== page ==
Mammoth Mountain received a total of 94 inches out of the storm that started on Tuesday, December 28th. Roads into the resort were closed and lifts were shut down Friday, reopening Saturday for some of the most epic turns of the season. We checked in with Park Manager Oren Tanzer to see how the conditions are today. He was in the middle of marking rails and digging ‘em out. “This place is insane. There’s no Unbound Park right now. It’s buried under 90 inches of snow and the seven-day forecast is calling for snow every day. We’ll be diggin’ out for a while. It’s a good problem to have, though,” Oren said.

At the Lake Tahoe resorts, snow shut down I-80 and 50 Thursday and Friday and also stopped flights at the Reno-Tahoe Airport for part of Thursday. Jibbers drove against traffic from Truckee to Reno and word is that there were numerous rail sessions going down in the city, which got two feet of snow. Squaw is reporting eight feet over the last week with “legendary” conditions. Northstar-At-Tahoe, Alpine Meadows, Heavenly, and Sierra-At-Tahoe are all reporting epic powder conditions with about an average of six-feet of fresh each. Grab them tire chains and head for the Sierras. There’s plenty of powder and more on the way.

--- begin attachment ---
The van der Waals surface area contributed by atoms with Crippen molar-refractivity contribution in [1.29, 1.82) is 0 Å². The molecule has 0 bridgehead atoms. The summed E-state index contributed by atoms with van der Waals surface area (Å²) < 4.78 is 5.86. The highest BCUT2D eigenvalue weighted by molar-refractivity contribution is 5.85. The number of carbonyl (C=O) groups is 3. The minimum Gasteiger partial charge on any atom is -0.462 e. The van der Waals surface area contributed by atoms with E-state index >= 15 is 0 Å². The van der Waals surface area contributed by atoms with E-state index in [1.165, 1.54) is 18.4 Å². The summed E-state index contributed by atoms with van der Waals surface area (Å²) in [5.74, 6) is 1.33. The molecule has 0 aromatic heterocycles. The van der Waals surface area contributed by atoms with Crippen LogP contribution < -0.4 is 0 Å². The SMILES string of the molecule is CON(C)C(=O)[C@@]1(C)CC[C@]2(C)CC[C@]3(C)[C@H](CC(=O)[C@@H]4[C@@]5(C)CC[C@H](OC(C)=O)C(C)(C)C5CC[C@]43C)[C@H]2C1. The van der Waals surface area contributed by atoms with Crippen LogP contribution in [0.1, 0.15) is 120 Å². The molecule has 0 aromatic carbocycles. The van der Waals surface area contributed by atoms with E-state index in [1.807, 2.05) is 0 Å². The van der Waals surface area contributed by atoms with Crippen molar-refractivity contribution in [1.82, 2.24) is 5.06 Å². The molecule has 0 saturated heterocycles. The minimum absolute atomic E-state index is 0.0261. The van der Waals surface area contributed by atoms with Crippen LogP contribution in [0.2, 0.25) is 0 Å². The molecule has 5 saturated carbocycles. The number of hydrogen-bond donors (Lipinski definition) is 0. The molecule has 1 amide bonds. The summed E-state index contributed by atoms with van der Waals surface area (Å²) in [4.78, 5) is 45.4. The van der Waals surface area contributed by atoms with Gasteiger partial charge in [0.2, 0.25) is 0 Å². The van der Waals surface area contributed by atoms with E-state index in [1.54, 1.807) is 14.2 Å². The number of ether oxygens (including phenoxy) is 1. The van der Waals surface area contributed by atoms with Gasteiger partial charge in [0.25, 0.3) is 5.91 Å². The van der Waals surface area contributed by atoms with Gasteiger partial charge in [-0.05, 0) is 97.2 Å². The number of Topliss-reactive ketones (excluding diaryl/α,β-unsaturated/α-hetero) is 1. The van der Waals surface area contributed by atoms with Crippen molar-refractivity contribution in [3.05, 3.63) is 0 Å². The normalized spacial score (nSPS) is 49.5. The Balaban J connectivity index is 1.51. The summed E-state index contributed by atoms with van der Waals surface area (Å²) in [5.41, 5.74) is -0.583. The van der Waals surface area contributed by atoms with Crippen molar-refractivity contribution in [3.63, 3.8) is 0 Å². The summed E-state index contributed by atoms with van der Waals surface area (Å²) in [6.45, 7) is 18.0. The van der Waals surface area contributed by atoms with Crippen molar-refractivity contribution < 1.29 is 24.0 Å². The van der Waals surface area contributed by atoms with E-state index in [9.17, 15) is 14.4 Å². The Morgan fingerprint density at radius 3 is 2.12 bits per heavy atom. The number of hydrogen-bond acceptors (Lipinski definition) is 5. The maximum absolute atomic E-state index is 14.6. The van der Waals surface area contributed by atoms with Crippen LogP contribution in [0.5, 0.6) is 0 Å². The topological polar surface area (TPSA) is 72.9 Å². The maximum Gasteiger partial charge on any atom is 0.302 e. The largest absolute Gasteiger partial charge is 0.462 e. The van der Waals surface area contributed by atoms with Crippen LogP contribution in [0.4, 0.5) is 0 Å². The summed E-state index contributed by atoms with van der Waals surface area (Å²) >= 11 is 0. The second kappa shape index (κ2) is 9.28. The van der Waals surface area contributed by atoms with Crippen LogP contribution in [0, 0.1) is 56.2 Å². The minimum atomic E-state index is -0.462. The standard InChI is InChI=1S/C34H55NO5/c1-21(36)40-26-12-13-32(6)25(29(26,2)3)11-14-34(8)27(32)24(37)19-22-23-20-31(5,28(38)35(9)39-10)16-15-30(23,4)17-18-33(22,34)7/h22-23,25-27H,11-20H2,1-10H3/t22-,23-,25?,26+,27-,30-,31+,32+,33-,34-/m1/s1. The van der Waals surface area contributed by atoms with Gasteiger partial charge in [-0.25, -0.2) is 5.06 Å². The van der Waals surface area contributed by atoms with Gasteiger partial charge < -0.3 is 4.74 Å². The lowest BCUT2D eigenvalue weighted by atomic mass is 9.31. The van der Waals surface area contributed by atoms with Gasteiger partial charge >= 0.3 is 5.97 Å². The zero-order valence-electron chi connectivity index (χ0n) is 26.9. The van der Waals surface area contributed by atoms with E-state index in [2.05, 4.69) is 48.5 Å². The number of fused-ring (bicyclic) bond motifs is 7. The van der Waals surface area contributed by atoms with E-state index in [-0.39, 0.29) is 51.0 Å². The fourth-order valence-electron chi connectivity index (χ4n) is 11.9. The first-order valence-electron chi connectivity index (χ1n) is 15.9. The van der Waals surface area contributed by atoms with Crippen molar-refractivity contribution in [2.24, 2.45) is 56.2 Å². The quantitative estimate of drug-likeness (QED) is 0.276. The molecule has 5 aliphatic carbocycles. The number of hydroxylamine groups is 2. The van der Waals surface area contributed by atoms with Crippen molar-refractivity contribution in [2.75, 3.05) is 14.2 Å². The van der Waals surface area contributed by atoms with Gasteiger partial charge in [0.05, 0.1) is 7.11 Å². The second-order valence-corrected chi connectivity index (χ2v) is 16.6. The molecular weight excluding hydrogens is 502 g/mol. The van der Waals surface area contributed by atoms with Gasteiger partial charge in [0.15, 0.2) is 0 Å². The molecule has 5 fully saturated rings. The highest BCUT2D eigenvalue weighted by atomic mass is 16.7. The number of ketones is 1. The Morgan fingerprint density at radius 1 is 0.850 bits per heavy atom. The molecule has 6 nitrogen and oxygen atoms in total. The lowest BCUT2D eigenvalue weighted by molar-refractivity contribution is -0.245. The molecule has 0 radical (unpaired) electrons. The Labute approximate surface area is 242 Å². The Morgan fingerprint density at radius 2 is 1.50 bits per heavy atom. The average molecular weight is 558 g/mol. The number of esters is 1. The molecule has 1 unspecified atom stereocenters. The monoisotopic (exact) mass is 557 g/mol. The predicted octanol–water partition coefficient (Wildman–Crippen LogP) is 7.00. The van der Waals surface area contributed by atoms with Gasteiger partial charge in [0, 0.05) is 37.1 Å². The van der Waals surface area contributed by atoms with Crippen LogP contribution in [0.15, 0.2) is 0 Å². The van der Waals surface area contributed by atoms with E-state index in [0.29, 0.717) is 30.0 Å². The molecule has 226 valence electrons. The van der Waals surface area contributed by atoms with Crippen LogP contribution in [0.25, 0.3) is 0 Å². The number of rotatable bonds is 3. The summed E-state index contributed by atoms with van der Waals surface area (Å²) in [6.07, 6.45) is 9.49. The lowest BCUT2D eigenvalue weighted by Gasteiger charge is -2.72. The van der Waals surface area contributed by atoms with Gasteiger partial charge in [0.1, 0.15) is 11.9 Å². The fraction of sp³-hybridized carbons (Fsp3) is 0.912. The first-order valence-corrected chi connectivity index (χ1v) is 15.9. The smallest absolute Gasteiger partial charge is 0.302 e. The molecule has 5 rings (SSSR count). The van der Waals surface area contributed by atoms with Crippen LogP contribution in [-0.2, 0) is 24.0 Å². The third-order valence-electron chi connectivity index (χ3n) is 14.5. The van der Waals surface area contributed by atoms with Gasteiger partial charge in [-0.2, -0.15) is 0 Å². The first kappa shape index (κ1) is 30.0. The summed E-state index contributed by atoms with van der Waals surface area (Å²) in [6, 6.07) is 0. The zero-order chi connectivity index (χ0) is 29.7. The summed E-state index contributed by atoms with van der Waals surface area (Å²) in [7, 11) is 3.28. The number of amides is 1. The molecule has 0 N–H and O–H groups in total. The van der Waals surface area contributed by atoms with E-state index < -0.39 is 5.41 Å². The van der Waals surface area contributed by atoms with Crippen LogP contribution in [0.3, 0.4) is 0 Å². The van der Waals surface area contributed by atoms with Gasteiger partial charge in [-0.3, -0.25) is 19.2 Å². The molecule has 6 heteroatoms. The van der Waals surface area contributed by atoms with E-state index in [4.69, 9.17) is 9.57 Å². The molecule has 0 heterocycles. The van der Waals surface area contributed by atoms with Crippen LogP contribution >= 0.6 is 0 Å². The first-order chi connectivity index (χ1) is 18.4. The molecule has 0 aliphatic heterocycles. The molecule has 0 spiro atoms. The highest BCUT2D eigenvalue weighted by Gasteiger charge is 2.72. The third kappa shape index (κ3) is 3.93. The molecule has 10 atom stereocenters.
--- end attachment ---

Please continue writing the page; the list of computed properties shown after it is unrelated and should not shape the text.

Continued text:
Kirkwood, tucked back in South Lake, is keeping its ten-foot storm dump (124 inches) hush-hush. So far this season the resort has received 312 inches of snow, and it’s only January 2nd, people. No one was answering the phones at Kirkwood to comment.

The resorts of Utah also got hit with a major storm system. Storm totals on New Year’s day were reported by The Utah Avalanche Center to be 3-5 feet in the Cottonwood resorts of Snowbird, Brighton, and Solitude, with 2-4 feet hitting The Canyons and Park City. Solitude reported 67 inches by yesterday, culminating in a 302-inch base and you know there’re still freshies at this often-overlooked resort.

Mt. Baker’s season was off to a slow start, but it got a good dump out of this storm cycle, too. No word on how much, but the photos speak for themselves.

Readers, you know what needs to be done. Slowly step away from the computer, grab your board, and head for the hills. Just remember to keep it safe, now isn’t a good time to be in the backcountry–that’s a lot of snow to fall on your head.